We played a four player game this weekend. First time through, but all very experienced 18xx players. There is a bit of explanation even so to go through all the differences, i.e. how the minors work, the initial 40%/20% shares of the majors, the stock splits, the options, how “+” trains work, tunnels. You get the point.
Even with the money we had out there, we did not fully sell off the initial set of privates. So the privates and minors went into a couple of operating rounds. One of us bought the VB private (with the 20% share), but the higher priced SD stayed out there a couple of rounds as everyone knew what was going to happen: It would be floated and ran, thus killing it after two OR’s. BUT, the VB player got his $20 payout while we waited. Unlike 1830, we all had multiple privates/minors, so there was no one left out in the cold without private income. In 1830, someone usually gets stuck buying B&O because they didn’t get anything else. After a couple of OR’s I said screw it and bought the SD to move the game along.
VB/SD floated, eventually operated and closed their privates. We enjoyed running our minors on the local board. As private income, it was good income that slowly rose from $10/turn to 15/20 and eventually before they closed I even received $60/turn from one company. They are good income generators, but they provide NO share value. You never sell them. They eventually turn into a crappy $67/share which doesn’t really even start to progress and then the game ends.
Anyway to what happened with the majors. VB stayed by himself in the west. SD and FJ fooled around in the Northeast for most of the game. SD made better runs though. But everyone kept trashing his stocks because he did some mean trashing in the beginning. The hate managed to keep SD from ever getting to split. KT operated after the 3 trains came out and ran 2 threes for good money and bought better trains for his minors. By the way, most everyone bought the $200 mail contracts for their companies except SD. NT, KR, KE and SB eventually opened. Trains were shuffled. The poison 4 gets thrown away in this game after a set of operating rounds. So before you know it the 6 train is bought. Here is where it got interesting.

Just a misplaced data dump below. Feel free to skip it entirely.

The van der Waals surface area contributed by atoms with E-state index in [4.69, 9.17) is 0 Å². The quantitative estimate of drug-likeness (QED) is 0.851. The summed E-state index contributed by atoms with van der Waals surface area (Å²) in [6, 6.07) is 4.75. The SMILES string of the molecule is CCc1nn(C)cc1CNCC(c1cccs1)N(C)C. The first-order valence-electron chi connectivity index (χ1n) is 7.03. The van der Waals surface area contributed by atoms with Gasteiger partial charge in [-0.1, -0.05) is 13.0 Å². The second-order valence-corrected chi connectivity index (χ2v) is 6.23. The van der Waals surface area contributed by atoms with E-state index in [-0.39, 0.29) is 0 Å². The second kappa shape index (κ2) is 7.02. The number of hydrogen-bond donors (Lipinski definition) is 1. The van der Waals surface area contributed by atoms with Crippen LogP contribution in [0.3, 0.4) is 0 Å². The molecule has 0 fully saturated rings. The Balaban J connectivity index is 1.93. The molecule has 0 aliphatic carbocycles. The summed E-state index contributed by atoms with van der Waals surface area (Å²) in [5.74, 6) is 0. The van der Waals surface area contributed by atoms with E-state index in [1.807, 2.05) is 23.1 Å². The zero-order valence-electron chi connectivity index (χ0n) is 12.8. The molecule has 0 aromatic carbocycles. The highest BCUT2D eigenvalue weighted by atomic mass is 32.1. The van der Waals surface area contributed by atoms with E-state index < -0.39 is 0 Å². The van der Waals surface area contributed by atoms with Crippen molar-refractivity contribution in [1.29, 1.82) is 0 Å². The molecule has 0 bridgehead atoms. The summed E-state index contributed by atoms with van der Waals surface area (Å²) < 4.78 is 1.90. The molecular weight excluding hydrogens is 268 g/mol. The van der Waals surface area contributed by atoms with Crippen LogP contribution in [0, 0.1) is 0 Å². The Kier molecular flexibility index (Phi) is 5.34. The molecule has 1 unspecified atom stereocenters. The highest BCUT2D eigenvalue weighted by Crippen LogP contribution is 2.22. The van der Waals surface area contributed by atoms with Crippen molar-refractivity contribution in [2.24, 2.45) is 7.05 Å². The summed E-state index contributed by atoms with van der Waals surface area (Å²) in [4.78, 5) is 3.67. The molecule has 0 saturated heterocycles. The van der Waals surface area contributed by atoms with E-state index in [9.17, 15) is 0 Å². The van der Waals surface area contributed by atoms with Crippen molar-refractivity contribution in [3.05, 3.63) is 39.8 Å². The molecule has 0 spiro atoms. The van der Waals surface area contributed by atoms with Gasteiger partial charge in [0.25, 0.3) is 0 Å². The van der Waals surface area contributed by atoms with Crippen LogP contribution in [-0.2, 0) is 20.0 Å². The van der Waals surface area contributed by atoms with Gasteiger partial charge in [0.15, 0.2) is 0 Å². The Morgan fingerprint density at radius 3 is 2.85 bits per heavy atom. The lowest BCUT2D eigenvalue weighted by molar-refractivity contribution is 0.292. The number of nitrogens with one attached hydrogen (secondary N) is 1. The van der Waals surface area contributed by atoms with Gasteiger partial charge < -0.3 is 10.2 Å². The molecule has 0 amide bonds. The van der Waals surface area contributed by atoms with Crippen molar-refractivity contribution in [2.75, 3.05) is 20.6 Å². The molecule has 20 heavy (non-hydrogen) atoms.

Player 1 owned 3 majors. During the previous stock round Player 2 had 40% of KR. He forgot to just do an option for 30% (no split had happened yet). No company dump had happened yet, but he forgot we are not always friendly, cooperative train moguls. Player 1 is earlier in the priority than Player 2. During OR 1, the KR had a fresh treasury and bought a lousy three train from one of his other two companies for the entire $930. ALL of it. See where this is going. Maybe not…
The 6 train is bought. All 3’s get scrapped. Now KR has NO train. But there is another OR. That’s ok, KR just started and is positioned so that he does not have a legal route, so does not have to buy a train. The stock price will go back, but then next stock round, he will dump KR on player 2.
However, the locals are forced to merge. Player 2 had Minor Local#1. So he gets to merge first. So he is the first major local to operate the next round. Now it is interesting. He gets to choose which hex to start his company from and the orientation of that tile… He chooses to position the tile to make KR have a legal route. NOW, Player 1 HAS to buy the train. He did not keep $1 in the treasury. So he cannot shuffle trains, and goes bankrupt. He had three 40% president certs he couldn’t sell. He was not liquid at all.
I won barely (less than $100 difference). Only three companies got a chance to split. Splitting is a good way to get a huge investment of cash. Especially as you can own 100% of a company before the split. We learned a lot in the merging of the locals. We liked the game. Even Player 1.